International Women's Day
Today is International Women’s Day. Workplaces across Australia will be going to great lengths to show the women who work there that they matter and are appreciated. Some will host morning teas with cupcakes, balloons and stickers. Others will hold meaningful discussions with invited speakers with lived experiences. But for most workplaces, tomorrow will be business as usual. And if we’re completely honest, what has the whole thing achieved?
International Women’s Day can invoke feelings of pessimism and disappointment for many women. Engaging in activism is great, but many wonder what is being done to drive lasting change after this one day per year passes.
For the past few years I have worked with Australia’s business leaders, educators, and policymakers to increase the participation of women and girls in STEM. What I have noticed during that time is a STEM sector with a deep enthusiasm for initiatives that support individuals to navigate a system with embedded disadvantage, but very little commitment to change the systems so they don’t perpetuate that disadvantage.
Support programs have their place, as do activities that highlight the stellar accomplishments of women in STEM, but they are not designed to achieve the structural changes that are necessary to achieve gender equity in the STEM sector and beyond. After all, to create change, you have to actually change something.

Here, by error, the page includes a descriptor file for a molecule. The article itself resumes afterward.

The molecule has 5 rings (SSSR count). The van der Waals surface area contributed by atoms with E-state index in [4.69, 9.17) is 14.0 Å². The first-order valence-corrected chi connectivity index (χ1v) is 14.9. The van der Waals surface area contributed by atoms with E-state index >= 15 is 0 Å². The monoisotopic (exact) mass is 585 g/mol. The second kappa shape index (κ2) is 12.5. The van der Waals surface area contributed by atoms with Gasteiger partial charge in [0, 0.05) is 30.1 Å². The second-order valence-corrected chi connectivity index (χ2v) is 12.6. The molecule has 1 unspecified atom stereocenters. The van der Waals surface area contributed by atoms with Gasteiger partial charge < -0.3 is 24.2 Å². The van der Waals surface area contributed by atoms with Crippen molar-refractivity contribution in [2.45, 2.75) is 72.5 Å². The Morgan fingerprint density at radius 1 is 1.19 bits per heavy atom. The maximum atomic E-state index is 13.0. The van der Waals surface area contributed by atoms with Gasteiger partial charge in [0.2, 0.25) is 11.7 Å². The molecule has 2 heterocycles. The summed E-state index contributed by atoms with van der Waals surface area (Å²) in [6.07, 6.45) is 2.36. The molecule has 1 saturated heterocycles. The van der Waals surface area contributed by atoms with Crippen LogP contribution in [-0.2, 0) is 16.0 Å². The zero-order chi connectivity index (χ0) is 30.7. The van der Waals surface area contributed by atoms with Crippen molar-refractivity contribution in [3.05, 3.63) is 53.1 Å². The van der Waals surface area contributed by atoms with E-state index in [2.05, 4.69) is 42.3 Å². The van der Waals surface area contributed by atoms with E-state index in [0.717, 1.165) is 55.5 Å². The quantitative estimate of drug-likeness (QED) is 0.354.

To facilitate this, we have created a series of free, evidence-based tools to support the design of effective programs and interventions that promote gender equity. Evaluating STEM equity programs: A guide to effective program evaluation and the STEM Equity Evaluation Portal support people to evaluate their initiatives and better understand what works. Both tools were developed by Dr Isabelle Kingsley, Senior Research Associate in my team.
On Thursday, 30 March, we will be launching a new tool called Workplace Gender Equity: An Implementation Guide. The guide provides practical advice on how to develop and implement evidence-based gender equity programs, and avoid common pitfalls. We invite you to join us for the online launch event where you can hear from the guide’s author, Susan Barnes.
For Australia to compete in an ever-more technological world, we need to nurture a highly skilled workforce to create innovative solutions to the many environmental and social challenges we face. Redefining the way we organise our personal and working lives will enable us to attract and retain the best talent and supercharge our ability to compete in global markets. Gender bias and discrimination has no place in that vision for the future.
Workplace change requires commitment and dedicated investment of time, money, and people. If you are ready to start the work necessary to create genuine, lasting change this International Women’s Day, then sign up for the launch event and use our free evaluation tools to find out and share what truly works to shift the dial. I’d love to see you there.